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Fernando Eimbcke, Lake Tahoe


You only have to look at the work of a director like Fernando Eimbcke to see that there is a lot more to get excited about in Mexican cinema than just the so-called “Three Amigos,” Guillermo del Toro, Alejandro González Iñárritu & Alfonso Cuarón. Born in Mexico City in 1970, Eimbcke studied film direction at the University Centre of Cinematographic Studies at UNAM (National Autonomous University of Mexico). During his time there, he made a handful of shorts, including the fiction films Sorry for the Inconvenience and Excuse Me? (both 1994) and two non-fiction titles, Reaching a Star (1993) and Not everything is Permanent (1996), the latter of which was nominated for Best Documentary Short at the Ariels, the Mexican Academy Awards. Following his graduation, he began directing music videos, as well as more shorts, such as Weightwatch (2002) and The Look of Love (2003). In 2004, he co-wrote and directed his feature debut, Duck Season, a black-and-white comedy drama about two teenage boys left alone for the day who must entertain themselves after the power cuts out. The movie premiered at Cannes in the Critics Week sidebar, was programmed at numerous film festivals worldwide, and won no less than 11 Ariels, including Best Film, Best Director and Best Screenplay.

With his sophomore effort, Lake Tahoe, Eimbcke reunites with his co-writer on Duck Season, as well as one of the lead actors from that film, Diego Cataño, however in tone and texture the two films could not be more different. The movie begins with the downbeat Juan (Cataño) crashing his car into a lamppost – how and why this happened is unclear – and the film chronicles his efforts to get it back on the road. Helping him (or not) are a distrustful old man (Hector Herrera), a kung-fu obsessed mechanic (Juan Carlos Lara II), and the pretty girl who works with him in the repair shop (Daniela Valentine). As Lake Tahoe progresses, we become aware that driving the minimal narrative of Juan’s quest is a much more profound event, hinted at from the very start by Eimbcke’s empty and quietly mournful shots of the movie’s deserted town. A slow, ethereal piece of filmmaking, Lake Tahoe uses cinematic means – its expansive 35mm frame and frequent cuts to black – to convey a pervasive sense of loss and absence. Occupying a space between the real and the absurdly surreal, Eimbcke’s movie pointedly downplays its emotional aspects, keeping them as subtext until its poignant climax.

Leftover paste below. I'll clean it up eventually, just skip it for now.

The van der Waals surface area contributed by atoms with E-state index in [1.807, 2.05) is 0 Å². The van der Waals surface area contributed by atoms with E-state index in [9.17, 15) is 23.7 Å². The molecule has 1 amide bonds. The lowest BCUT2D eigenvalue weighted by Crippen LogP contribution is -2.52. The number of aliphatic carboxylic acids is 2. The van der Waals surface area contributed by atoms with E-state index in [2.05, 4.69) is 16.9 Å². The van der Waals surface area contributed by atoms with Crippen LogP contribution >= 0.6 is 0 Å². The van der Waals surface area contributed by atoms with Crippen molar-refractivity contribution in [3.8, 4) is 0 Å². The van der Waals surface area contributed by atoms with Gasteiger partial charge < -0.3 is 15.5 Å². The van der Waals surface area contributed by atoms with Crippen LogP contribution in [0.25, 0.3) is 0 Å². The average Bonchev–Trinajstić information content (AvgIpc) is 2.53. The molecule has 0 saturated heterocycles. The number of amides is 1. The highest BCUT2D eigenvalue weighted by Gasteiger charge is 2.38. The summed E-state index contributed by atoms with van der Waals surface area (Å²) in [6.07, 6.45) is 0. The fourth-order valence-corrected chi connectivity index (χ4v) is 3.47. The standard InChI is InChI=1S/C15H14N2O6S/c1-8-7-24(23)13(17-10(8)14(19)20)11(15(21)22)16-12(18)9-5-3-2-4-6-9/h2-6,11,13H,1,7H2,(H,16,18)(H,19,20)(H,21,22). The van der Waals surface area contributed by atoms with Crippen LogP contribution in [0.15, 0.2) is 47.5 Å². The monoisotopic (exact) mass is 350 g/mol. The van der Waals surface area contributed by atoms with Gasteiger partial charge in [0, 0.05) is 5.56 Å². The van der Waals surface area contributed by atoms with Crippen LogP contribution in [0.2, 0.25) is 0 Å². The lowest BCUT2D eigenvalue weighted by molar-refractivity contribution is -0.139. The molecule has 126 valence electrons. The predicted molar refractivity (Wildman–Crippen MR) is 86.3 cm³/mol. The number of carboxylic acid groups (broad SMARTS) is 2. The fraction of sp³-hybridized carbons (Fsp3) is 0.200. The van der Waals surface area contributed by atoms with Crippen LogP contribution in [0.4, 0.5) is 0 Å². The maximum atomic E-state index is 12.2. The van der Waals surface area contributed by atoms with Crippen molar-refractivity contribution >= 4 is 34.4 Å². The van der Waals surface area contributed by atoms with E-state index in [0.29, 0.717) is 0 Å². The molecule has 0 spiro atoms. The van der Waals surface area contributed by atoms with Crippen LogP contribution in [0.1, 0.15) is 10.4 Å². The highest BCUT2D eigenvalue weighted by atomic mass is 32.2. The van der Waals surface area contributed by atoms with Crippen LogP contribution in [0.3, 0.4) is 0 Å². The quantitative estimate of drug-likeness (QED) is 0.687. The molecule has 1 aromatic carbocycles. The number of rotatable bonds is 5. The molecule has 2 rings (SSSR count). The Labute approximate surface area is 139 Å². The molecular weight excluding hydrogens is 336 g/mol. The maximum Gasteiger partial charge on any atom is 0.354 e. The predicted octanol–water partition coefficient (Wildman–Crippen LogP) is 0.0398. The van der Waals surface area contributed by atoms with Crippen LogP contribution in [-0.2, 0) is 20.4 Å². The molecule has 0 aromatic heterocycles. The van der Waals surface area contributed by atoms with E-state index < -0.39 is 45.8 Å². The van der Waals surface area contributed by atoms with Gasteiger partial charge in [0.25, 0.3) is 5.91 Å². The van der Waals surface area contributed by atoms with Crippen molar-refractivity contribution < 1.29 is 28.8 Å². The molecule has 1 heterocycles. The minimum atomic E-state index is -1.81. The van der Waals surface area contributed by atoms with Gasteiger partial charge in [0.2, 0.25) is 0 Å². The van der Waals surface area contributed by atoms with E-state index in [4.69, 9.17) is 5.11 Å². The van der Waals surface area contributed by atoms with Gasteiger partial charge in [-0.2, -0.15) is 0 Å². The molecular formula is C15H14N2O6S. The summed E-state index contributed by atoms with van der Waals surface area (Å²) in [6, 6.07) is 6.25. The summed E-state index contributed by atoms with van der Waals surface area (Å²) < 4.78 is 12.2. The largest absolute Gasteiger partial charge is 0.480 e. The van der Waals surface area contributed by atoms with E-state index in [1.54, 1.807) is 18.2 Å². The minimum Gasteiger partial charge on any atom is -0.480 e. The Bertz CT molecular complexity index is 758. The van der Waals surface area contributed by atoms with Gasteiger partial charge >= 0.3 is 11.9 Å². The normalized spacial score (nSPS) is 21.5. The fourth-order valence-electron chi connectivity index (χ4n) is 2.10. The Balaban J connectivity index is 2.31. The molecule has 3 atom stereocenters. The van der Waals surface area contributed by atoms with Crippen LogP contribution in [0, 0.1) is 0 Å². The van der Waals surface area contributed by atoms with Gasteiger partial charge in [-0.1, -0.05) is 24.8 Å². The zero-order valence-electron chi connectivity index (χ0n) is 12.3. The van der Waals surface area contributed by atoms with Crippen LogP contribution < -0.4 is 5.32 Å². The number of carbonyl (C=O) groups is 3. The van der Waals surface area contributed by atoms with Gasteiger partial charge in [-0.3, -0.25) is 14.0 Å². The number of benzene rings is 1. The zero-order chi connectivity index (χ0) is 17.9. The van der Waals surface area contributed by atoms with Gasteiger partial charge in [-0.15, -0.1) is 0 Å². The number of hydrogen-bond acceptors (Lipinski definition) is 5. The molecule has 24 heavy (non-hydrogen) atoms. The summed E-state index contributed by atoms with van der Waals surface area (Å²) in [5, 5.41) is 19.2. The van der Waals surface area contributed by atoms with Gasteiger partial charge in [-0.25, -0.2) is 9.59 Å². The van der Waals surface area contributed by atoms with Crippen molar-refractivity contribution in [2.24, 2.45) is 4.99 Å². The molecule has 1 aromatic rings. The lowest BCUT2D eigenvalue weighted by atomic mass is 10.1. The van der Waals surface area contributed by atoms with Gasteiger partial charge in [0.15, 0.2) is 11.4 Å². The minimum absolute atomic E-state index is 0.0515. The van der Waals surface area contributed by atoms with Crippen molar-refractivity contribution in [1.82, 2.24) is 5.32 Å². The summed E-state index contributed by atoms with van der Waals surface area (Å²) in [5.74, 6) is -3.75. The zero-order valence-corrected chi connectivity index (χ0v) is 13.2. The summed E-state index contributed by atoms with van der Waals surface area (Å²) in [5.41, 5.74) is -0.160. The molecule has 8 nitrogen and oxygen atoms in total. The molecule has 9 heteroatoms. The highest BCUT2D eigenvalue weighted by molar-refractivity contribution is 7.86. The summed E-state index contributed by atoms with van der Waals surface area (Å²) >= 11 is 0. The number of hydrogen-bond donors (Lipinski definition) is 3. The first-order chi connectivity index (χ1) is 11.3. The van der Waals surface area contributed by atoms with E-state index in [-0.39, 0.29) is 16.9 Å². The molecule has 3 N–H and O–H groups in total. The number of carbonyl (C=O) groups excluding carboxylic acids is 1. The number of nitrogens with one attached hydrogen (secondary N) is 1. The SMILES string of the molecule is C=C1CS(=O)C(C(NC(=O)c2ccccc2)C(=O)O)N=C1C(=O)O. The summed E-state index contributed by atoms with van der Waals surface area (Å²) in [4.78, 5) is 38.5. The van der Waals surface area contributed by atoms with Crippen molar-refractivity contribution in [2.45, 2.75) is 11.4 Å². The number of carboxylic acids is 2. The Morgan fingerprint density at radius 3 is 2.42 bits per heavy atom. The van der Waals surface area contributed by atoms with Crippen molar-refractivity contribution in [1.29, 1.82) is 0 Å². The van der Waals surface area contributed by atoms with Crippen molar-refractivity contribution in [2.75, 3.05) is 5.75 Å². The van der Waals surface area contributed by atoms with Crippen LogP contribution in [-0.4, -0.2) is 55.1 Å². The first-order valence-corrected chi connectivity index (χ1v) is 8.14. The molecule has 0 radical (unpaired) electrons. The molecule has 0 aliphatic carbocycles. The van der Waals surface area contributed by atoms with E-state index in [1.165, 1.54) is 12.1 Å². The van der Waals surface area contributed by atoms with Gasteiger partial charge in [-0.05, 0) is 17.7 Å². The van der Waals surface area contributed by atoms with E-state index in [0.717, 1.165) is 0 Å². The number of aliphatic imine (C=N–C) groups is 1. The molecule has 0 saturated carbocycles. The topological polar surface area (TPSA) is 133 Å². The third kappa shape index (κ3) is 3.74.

Filmmaker interviewed Eimbcke over email and asked him about the personal nature of his new film, the influence of Jim Jarmusch on his work, and his first movie memories.


Filmmaker: How did you get the idea for the film? What was your initial inspiration?

Eimbcke: I crashed my family’s car a few months after the death of my father. I told this story to Paula Markovitch, the co-author of the script, who also lost her father and we began to construct the story. Both of us needed to tell this story. I’m the director of the film but the story is a Paula’s and Fernando’s personal story.

Filmmaker: What was your reason behind making the film so sparse and minimal?

Eimbcke: When I finish the script, the shooting, the editing, every process of the film, I like to think, “Can I make it more simple? Can I express what the character needs in one sentence? Or without dialogue?” I’m obsessed with the simplest way.

Filmmaker: The film uses many cuts to black, which is relatively unusual in contemporary films. Why were you drawn to use this approach?

Eimbcke: Cut to black is a transition tool but is also a narrative tool. In cinema when you put two images together you have a new meaning. It is the same with cuts to black. Following a scene or preceding a scene, a black frame is not anymore a black frame. There’s a lot of people who only see a black frame, an empty frame, I don’t.

Filmmaker: Stranger Than Paradise is probably the most famous film of recent times to use cuts to black as an editorial method. Was it a specific inspiration in this instance?